Science.gov (United States)

    Oremus, Mark; Wolfson, Christina; Vandal, Alain C.; Bergman, Howard; Xie, Qihao

    2007-01-01

    Caregivers play a determining role in choosing treatments for persons with Alzheimer's disease. The objective of this study was to examine caregivers' willingness to have persons with Alzheimer's disease continue taking cholinesterase inhibitors in the event that any 1 of 11 adverse effects was to occur. Data were gathered via postal questionnaire…

  11. Caregiver Burden in Alzheimer's Disease: Differential Associations in Adult-Child and Spousal Caregivers in the GERAS Observational Study

    OpenAIRE

    Reed, Catherine; Belger, Mark; Dell'Agnello, Grazia; Wimo, Anders; Argimon, Josep Maria; Bruno, Giuseppe; Dodel, Richard; Haro, Josep Maria; Jones, Roy W.; Vellas, Bruno

    2014-01-01

    Background/Aims To examine factors influencing the caregiver burden in adult-child and spousal caregivers of community-dwelling patients with Alzheimer's disease (AD). Methods Baseline data from the 18-month, prospective, observational GERAS study of 1,497 patients with AD in France, Germany, and the UK were used. Analyses were performed on two groups of caregivers: spouses (n = 985) and adult children (n = 405). General linear models estimated patient and caregiver factors associated with su...

  12. Caring for the Caregiver. A Guide to Living with Alzheimer's Disease.

    Science.gov (United States)

    Warner-Lambert Co., Morris Plains, NJ.

    This book is designed to take caregivers through the basics of patient care and to give them the information needed to guide them through the medical, legal, and financial issues that accompany Alzheimer's disease. The seven chapters of the book cover the following topics: understanding Alzheimer's; caring for a caregiver; medical update; finances…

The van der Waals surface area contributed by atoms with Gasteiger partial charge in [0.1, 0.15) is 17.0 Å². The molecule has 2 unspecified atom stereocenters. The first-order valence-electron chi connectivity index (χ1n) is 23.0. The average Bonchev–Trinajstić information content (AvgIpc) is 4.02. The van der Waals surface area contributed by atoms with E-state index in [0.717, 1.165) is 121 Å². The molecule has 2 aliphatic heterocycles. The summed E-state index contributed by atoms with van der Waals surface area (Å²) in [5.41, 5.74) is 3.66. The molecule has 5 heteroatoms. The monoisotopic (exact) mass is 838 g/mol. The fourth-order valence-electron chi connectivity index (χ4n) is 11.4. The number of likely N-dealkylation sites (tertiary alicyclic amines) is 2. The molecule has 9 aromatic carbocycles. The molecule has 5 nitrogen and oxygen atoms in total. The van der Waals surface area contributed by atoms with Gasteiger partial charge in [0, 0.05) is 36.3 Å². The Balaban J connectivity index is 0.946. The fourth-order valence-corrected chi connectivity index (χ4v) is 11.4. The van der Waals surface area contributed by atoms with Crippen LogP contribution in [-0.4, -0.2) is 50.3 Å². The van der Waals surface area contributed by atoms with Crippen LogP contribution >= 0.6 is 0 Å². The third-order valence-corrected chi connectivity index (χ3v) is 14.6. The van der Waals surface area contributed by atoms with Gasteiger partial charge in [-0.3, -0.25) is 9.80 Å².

13. Life orientation in Finnish family caregivers' of persons with Alzheimer's disease: a diary study.

    Science.gov (United States)

    Välimäki, Tarja; Vehviläinen-Julkunen, Katri; Pietilä, Anna-Maija; Koivisto, Anne

    2012-12-01

    Family caregivers provide the majority of home care of people with Alzheimer's disease. In this study, we discuss family caregivers' life orientation and changes in life orientation during the first year after the diagnosis of Alzheimer's disease. Family caregivers' unstructured diaries (n = 83), of the first six months after diagnosis (years 2002-2004), were analyzed using qualitative content analysis. Two core themes emerged from the data analysis: the meaning of the onset of Alzheimer's disease for the lives of family caregivers, and restructuring life in its entirety. Family caregivers face challenges in their life orientation after the onset of their family members' Alzheimer's disease. Their personal milieu, familial cohesion, and conception of the future consequentially change. They face multiple challenges in the process of becoming caregivers. In this study, it was revealed that the process starts before the diagnosis of Alzheimer's disease and has an impact on their future. We conclude that family caregivers' well-being should be assessed at the time of the diagnosis of Alzheimer's disease. PMID:23186523